The Securities Transfer Tax Act 25 of 2007 ("the STT ACT") imposes Securities Transfer Tax ("STT") if there is a "transfer" of South African securities, in other words, where the beneficial ownership of the shares is transferred.

There are two types of collateral used in most debt agreements, the first being a pledge, whereby there is no transfer of beneficial ownership and as such, there are no tax implications. The second form is an outright transfer, which is an out and out cession of beneficial ownership with both income tax and STT tax implications.

For years, the SA securities lending industry had been lobbying for an exemption from STT for the outright transfer of listed equity securities as collateral. The exemption is for purposes of benefitting the industry by removing adverse tax consequences.

The adverse tax consequences of outright transfer of collateral had forced businesses into a position where collateral could effectively be placed by way of either cash or pledge. As the cost of funding cash collateral was an expensive option, businesses were opting for non-cash options. However, the pledged collateral was accompanied by an increased cost which added to the cost of the underlying transactions, resulting in the local financial sector being less competitive than the offshore equivalents.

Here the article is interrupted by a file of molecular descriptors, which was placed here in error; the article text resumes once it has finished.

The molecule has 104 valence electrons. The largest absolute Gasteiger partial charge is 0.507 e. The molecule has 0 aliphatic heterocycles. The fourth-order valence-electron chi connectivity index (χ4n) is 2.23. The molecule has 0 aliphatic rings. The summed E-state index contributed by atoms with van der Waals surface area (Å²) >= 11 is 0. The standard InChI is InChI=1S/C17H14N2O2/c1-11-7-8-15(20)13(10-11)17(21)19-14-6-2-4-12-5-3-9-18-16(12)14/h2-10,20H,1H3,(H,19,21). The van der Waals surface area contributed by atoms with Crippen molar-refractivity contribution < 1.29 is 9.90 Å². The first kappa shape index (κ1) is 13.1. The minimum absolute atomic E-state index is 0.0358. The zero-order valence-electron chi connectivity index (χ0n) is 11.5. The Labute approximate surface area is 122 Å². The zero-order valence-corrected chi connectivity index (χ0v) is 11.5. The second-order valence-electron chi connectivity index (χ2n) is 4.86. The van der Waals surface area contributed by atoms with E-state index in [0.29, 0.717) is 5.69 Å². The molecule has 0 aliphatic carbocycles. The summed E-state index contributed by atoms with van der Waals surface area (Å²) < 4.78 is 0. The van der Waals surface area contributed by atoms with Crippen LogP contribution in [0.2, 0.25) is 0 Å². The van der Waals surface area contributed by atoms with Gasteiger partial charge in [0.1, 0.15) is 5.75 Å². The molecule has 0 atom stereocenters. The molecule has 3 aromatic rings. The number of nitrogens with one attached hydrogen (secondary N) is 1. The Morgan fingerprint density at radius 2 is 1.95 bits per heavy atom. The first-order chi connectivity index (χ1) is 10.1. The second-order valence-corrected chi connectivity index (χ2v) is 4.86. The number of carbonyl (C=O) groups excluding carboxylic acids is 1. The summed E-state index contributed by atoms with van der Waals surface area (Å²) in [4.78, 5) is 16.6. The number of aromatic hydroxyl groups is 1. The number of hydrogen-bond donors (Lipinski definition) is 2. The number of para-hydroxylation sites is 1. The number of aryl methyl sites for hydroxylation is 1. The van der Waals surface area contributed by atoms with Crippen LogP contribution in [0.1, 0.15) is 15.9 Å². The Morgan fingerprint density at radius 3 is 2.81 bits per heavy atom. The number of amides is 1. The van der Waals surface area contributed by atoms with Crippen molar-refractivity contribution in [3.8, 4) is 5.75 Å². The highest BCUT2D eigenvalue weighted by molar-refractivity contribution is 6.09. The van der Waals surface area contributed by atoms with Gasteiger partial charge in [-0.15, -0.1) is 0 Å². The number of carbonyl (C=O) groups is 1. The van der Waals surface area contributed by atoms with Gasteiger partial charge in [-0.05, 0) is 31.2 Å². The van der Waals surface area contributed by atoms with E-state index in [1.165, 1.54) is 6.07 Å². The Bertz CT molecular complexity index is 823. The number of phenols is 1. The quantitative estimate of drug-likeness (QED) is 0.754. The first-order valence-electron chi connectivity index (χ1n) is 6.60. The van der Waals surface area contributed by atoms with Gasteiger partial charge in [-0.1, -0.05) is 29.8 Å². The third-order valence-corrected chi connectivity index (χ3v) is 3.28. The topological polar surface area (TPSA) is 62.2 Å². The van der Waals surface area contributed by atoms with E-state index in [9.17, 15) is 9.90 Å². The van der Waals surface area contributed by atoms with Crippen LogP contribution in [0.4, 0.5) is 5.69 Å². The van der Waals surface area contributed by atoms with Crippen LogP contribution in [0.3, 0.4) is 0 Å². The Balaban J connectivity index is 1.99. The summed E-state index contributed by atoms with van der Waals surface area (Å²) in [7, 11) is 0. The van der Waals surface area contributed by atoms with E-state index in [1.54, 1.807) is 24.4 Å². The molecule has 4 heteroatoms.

After prolonged lobbying for the STT exemption from the banks, securities lending and derivatives markets, National Treasury finally introduced the exemption on 1 January 2016 in respect to collateral arrangements entered into on or after that date. The current definition of ''collateral arrangements'' in the STT Act requires, amongst other things that lent securities be returned to the lender within 12 months of transfer.

The exemption came as good news to the SA securities lending market and others, however, the concern was that from a market liquidity perspective, it only affected a relatively small amount of collateral which was listed shares where the collateral arrangement does not exceed 12 months. In addition, the banks require access to both shares and debt instruments over periods in excess of 12 months without adverse tax consequences and as such the Banking Association of South Africa continued to lobby National Treasury on behalf of the financial services industry for an expanded dispensation.

The legislator obliged the request as on 8 July 2016, the Taxation Laws amendment Bill introduced a proposed advantage by extending the time period from 12 months to 24 months.

The 24-month period for this exemption enables the parties to be able to access both shares and debt instruments over periods in excess of 12 months without adverse tax consequences, which should a welcomed amendment and improvement to the fairly recent introduction of the long-awaited collateral exemption.